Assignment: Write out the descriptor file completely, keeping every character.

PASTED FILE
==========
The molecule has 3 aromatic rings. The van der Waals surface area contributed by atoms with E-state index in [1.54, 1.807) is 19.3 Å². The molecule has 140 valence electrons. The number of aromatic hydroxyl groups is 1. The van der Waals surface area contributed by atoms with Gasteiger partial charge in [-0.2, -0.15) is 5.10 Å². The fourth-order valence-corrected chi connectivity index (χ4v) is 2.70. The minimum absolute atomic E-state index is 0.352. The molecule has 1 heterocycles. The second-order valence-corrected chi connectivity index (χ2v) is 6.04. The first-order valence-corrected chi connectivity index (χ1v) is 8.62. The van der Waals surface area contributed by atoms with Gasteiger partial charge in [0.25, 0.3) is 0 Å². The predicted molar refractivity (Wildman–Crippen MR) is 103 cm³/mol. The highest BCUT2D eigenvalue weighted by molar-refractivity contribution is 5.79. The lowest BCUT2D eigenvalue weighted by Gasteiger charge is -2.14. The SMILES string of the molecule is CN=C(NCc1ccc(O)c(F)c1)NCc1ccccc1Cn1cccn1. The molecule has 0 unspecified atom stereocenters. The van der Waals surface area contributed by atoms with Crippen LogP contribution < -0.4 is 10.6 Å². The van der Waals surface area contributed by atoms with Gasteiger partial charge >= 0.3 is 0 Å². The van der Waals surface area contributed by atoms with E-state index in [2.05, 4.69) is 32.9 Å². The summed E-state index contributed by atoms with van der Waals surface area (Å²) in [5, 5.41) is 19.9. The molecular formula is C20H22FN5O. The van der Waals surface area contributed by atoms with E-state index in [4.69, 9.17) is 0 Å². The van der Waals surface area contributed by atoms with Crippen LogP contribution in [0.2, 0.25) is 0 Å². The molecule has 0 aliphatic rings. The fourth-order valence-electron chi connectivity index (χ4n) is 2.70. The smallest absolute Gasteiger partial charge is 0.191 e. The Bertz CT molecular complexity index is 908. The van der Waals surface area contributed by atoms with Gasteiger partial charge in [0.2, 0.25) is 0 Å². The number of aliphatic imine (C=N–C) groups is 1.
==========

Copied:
The molecule has 3 aromatic rings. The van der Waals surface area contributed by atoms with E-state index in [1.54, 1.807) is 19.3 Å². The molecule has 140 valence electrons. The number of aromatic hydroxyl groups is 1. The van der Waals surface area contributed by atoms with Gasteiger partial charge in [-0.2, -0.15) is 5.10 Å². The fourth-order valence-corrected chi connectivity index (χ4v) is 2.70. The minimum absolute atomic E-state index is 0.352. The molecule has 1 heterocycles. The second-order valence-corrected chi connectivity index (χ2v) is 6.04. The first-order valence-corrected chi connectivity index (χ1v) is 8.62. The van der Waals surface area contributed by atoms with Gasteiger partial charge in [0.25, 0.3) is 0 Å². The predicted molar refractivity (Wildman–Crippen MR) is 103 cm³/mol. The highest BCUT2D eigenvalue weighted by molar-refractivity contribution is 5.79. The lowest BCUT2D eigenvalue weighted by Gasteiger charge is -2.14. The SMILES string of the molecule is CN=C(NCc1ccc(O)c(F)c1)NCc1ccccc1Cn1cccn1. The molecule has 0 unspecified atom stereocenters. The van der Waals surface area contributed by atoms with Crippen LogP contribution < -0.4 is 10.6 Å². The van der Waals surface area contributed by atoms with Gasteiger partial charge >= 0.3 is 0 Å². The van der Waals surface area contributed by atoms with E-state index in [2.05, 4.69) is 32.9 Å². The summed E-state index contributed by atoms with van der Waals surface area (Å²) in [5, 5.41) is 19.9. The molecular formula is C20H22FN5O. The van der Waals surface area contributed by atoms with E-state index in [4.69, 9.17) is 0 Å². The van der Waals surface area contributed by atoms with Crippen LogP contribution in [0.2, 0.25) is 0 Å². The molecule has 0 aliphatic rings. The fourth-order valence-electron chi connectivity index (χ4n) is 2.70. The smallest absolute Gasteiger partial charge is 0.191 e. The Bertz CT molecular complexity index is 908. The van der Waals surface area contributed by atoms with Gasteiger partial charge in [0.2, 0.25) is 0 Å². The number of aliphatic imine (C=N–C) groups is 1.